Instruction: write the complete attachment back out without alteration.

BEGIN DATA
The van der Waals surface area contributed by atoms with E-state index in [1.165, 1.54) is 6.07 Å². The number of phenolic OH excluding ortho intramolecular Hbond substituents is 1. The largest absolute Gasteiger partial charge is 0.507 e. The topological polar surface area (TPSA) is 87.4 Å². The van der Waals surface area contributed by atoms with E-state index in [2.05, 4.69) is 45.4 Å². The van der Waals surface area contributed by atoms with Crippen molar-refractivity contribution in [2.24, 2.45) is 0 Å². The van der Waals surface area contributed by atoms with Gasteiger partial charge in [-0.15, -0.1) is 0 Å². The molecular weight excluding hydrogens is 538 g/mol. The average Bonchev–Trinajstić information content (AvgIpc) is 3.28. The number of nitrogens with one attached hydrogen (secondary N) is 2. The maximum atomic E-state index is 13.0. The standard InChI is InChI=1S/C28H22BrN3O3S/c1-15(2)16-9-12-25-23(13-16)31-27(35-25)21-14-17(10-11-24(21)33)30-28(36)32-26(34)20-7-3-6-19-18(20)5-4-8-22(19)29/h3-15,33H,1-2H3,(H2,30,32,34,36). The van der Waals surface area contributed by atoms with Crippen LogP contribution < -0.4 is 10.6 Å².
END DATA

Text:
The van der Waals surface area contributed by atoms with E-state index in [1.165, 1.54) is 6.07 Å². The number of phenolic OH excluding ortho intramolecular Hbond substituents is 1. The largest absolute Gasteiger partial charge is 0.507 e. The topological polar surface area (TPSA) is 87.4 Å². The van der Waals surface area contributed by atoms with E-state index in [2.05, 4.69) is 45.4 Å². The van der Waals surface area contributed by atoms with Crippen molar-refractivity contribution in [2.24, 2.45) is 0 Å². The van der Waals surface area contributed by atoms with Gasteiger partial charge in [-0.15, -0.1) is 0 Å². The molecular weight excluding hydrogens is 538 g/mol. The average Bonchev–Trinajstić information content (AvgIpc) is 3.28. The number of nitrogens with one attached hydrogen (secondary N) is 2. The maximum atomic E-state index is 13.0. The standard InChI is InChI=1S/C28H22BrN3O3S/c1-15(2)16-9-12-25-23(13-16)31-27(35-25)21-14-17(10-11-24(21)33)30-28(36)32-26(34)20-7-3-6-19-18(20)5-4-8-22(19)29/h3-15,33H,1-2H3,(H2,30,32,34,36). The van der Waals surface area contributed by atoms with Crippen LogP contribution < -0.4 is 10.6 Å².